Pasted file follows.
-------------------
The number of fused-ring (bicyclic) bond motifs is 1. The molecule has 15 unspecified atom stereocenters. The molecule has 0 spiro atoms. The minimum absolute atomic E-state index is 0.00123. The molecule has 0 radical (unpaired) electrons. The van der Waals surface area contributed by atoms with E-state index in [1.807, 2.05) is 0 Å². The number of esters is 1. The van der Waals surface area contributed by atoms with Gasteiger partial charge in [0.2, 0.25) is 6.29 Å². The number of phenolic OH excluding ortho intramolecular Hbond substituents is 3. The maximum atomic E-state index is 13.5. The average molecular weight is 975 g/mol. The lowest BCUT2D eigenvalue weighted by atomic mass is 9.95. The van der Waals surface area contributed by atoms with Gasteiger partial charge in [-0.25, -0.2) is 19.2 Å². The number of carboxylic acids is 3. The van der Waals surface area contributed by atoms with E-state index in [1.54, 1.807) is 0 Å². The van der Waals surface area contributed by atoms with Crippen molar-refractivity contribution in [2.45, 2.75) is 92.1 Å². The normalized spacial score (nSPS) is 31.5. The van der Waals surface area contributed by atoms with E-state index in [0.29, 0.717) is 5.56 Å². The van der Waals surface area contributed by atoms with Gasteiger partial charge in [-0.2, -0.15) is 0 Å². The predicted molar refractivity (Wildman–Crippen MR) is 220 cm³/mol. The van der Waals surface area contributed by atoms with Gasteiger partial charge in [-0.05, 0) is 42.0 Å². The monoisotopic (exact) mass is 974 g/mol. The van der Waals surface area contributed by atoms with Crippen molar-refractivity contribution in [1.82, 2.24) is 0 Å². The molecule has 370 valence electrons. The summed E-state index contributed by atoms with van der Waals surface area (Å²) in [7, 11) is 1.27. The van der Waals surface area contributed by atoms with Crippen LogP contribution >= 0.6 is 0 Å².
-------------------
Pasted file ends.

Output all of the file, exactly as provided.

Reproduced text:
The number of fused-ring (bicyclic) bond motifs is 1. The molecule has 15 unspecified atom stereocenters. The molecule has 0 spiro atoms. The minimum absolute atomic E-state index is 0.00123. The molecule has 0 radical (unpaired) electrons. The van der Waals surface area contributed by atoms with E-state index in [1.807, 2.05) is 0 Å². The number of esters is 1. The van der Waals surface area contributed by atoms with Gasteiger partial charge in [0.2, 0.25) is 6.29 Å². The number of phenolic OH excluding ortho intramolecular Hbond substituents is 3. The maximum atomic E-state index is 13.5. The average molecular weight is 975 g/mol. The lowest BCUT2D eigenvalue weighted by atomic mass is 9.95. The van der Waals surface area contributed by atoms with Gasteiger partial charge in [-0.25, -0.2) is 19.2 Å². The number of carboxylic acids is 3. The van der Waals surface area contributed by atoms with E-state index in [1.54, 1.807) is 0 Å². The van der Waals surface area contributed by atoms with Crippen molar-refractivity contribution in [2.45, 2.75) is 92.1 Å². The normalized spacial score (nSPS) is 31.5. The van der Waals surface area contributed by atoms with E-state index in [0.29, 0.717) is 5.56 Å². The van der Waals surface area contributed by atoms with Gasteiger partial charge in [-0.2, -0.15) is 0 Å². The predicted molar refractivity (Wildman–Crippen MR) is 220 cm³/mol. The van der Waals surface area contributed by atoms with Gasteiger partial charge in [-0.05, 0) is 42.0 Å². The monoisotopic (exact) mass is 974 g/mol. The van der Waals surface area contributed by atoms with Crippen molar-refractivity contribution in [1.82, 2.24) is 0 Å². The molecule has 370 valence electrons. The summed E-state index contributed by atoms with van der Waals surface area (Å²) in [7, 11) is 1.27. The van der Waals surface area contributed by atoms with Crippen LogP contribution >= 0.6 is 0 Å².